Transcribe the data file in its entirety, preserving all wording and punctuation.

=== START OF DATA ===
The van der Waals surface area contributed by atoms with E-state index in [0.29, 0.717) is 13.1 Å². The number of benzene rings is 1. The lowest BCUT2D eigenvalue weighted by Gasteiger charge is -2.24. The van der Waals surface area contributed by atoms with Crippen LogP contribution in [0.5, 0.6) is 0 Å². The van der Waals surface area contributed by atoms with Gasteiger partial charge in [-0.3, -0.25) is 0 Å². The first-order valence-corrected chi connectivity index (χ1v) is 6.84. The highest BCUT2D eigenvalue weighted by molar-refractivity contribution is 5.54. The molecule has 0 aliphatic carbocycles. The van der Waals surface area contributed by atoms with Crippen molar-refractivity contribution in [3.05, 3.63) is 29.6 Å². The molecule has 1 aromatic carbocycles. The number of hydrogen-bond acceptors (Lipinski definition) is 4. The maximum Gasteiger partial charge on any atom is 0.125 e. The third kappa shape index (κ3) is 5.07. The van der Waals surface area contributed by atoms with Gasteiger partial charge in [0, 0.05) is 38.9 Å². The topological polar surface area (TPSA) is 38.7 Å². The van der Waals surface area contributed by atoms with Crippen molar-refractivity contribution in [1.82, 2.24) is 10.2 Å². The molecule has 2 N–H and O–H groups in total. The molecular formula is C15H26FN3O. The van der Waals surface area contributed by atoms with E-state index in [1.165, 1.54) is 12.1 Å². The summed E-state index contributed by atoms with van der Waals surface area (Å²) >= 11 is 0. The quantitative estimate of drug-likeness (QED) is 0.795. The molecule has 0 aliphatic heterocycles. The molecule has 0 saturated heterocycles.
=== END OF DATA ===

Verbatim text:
The van der Waals surface area contributed by atoms with E-state index in [0.29, 0.717) is 13.1 Å². The number of benzene rings is 1. The lowest BCUT2D eigenvalue weighted by Gasteiger charge is -2.24. The van der Waals surface area contributed by atoms with Crippen LogP contribution in [0.5, 0.6) is 0 Å². The van der Waals surface area contributed by atoms with Gasteiger partial charge in [-0.3, -0.25) is 0 Å². The first-order valence-corrected chi connectivity index (χ1v) is 6.84. The highest BCUT2D eigenvalue weighted by molar-refractivity contribution is 5.54. The molecule has 0 aliphatic carbocycles. The van der Waals surface area contributed by atoms with Crippen molar-refractivity contribution in [3.05, 3.63) is 29.6 Å². The molecule has 1 aromatic carbocycles. The number of hydrogen-bond acceptors (Lipinski definition) is 4. The maximum Gasteiger partial charge on any atom is 0.125 e. The third kappa shape index (κ3) is 5.07. The van der Waals surface area contributed by atoms with Gasteiger partial charge in [0, 0.05) is 38.9 Å². The topological polar surface area (TPSA) is 38.7 Å². The van der Waals surface area contributed by atoms with Crippen molar-refractivity contribution in [1.82, 2.24) is 10.2 Å². The molecule has 2 N–H and O–H groups in total. The molecular formula is C15H26FN3O. The van der Waals surface area contributed by atoms with E-state index in [1.165, 1.54) is 12.1 Å². The summed E-state index contributed by atoms with van der Waals surface area (Å²) >= 11 is 0. The quantitative estimate of drug-likeness (QED) is 0.795. The molecule has 0 aliphatic heterocycles. The molecule has 0 saturated heterocycles.